Damojh, the Mexican airline that operated the plane that crashed in Cuba, had serious problems with maintaining its aircraft, one of its former pilots was quoted as saying.
The crash of Damojh's Boeing 737 passenger jet near Havana airport killed 110 people on Friday. The three survivors are in critical condition.
Pilot Marco Aurelio Hernandez told the Mexican newspapers El Universal and Milenio that he had observed over-heated engines, excessive weight on flights, overworked pilots, corrosion in aircraft wings, lack of spare parts and radar failures while working for Damojh between 2005 and 2013.
Hernandez, who flew the crash plane several times, said he had denounced the airline to the authorities and that bribes had probably been paid to allow it to continue operating.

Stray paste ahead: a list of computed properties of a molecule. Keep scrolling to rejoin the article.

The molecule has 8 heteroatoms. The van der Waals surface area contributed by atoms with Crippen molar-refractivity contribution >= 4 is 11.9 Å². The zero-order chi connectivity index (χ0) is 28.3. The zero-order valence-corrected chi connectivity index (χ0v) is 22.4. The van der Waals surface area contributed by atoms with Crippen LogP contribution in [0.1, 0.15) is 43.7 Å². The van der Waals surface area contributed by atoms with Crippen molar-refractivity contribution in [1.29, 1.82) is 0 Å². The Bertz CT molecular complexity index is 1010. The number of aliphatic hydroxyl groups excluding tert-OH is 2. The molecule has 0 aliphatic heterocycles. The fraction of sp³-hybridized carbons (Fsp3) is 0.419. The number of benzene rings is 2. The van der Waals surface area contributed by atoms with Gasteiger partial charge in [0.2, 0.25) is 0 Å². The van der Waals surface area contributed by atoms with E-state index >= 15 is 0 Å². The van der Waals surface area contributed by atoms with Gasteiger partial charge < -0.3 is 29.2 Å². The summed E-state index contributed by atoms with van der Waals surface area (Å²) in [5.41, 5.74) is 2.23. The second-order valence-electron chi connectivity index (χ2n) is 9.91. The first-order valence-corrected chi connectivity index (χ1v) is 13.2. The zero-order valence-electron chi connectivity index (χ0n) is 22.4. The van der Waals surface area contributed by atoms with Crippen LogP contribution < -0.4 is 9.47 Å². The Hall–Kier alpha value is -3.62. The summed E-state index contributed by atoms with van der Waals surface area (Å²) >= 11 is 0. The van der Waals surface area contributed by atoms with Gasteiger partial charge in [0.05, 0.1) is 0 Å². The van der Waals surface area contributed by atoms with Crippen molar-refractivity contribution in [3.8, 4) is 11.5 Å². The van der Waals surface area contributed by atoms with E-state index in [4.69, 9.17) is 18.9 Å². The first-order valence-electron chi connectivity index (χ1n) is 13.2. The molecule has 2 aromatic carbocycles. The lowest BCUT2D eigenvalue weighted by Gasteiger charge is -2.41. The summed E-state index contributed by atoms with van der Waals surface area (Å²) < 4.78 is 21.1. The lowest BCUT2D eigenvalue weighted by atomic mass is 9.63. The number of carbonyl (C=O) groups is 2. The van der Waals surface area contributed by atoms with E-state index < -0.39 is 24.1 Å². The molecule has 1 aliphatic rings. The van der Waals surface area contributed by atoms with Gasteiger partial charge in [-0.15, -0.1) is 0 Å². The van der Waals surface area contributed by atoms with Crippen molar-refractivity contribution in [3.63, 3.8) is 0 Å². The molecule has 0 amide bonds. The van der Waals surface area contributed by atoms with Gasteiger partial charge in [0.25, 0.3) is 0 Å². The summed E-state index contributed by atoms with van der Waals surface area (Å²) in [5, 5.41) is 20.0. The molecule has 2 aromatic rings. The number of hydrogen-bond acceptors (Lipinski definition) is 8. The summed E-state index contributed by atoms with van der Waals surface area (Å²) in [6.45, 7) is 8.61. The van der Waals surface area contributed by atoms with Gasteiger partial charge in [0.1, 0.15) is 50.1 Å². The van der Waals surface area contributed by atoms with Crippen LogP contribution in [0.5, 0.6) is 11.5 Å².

The Mexican aviation authorities said Damojh would be subjected to new checks to see if it was fit to operate. It had last undergone checks in November.
Cuban Transport Minister Adel Yzquierdo said Damojh had all the documentation necessary for it to operate in Cuba. He said Boeing representatives would travel to the island to help investigate the causes of the accident.
The twin-engined aircraft, which was en route from Havana to the eastern city of Holguin, crashed shortly after take-off.
Investigators have found one of the two black boxes which holds key data on the last minutes of the flight.
The plane had been hired to cover the route by Cuba's national airline Cubana de Aviacion.
According to the website Planespotters.net, the aircraft was almost 39 years old and had belonged to several different airlines. It had been owned by Damojh since 2017.
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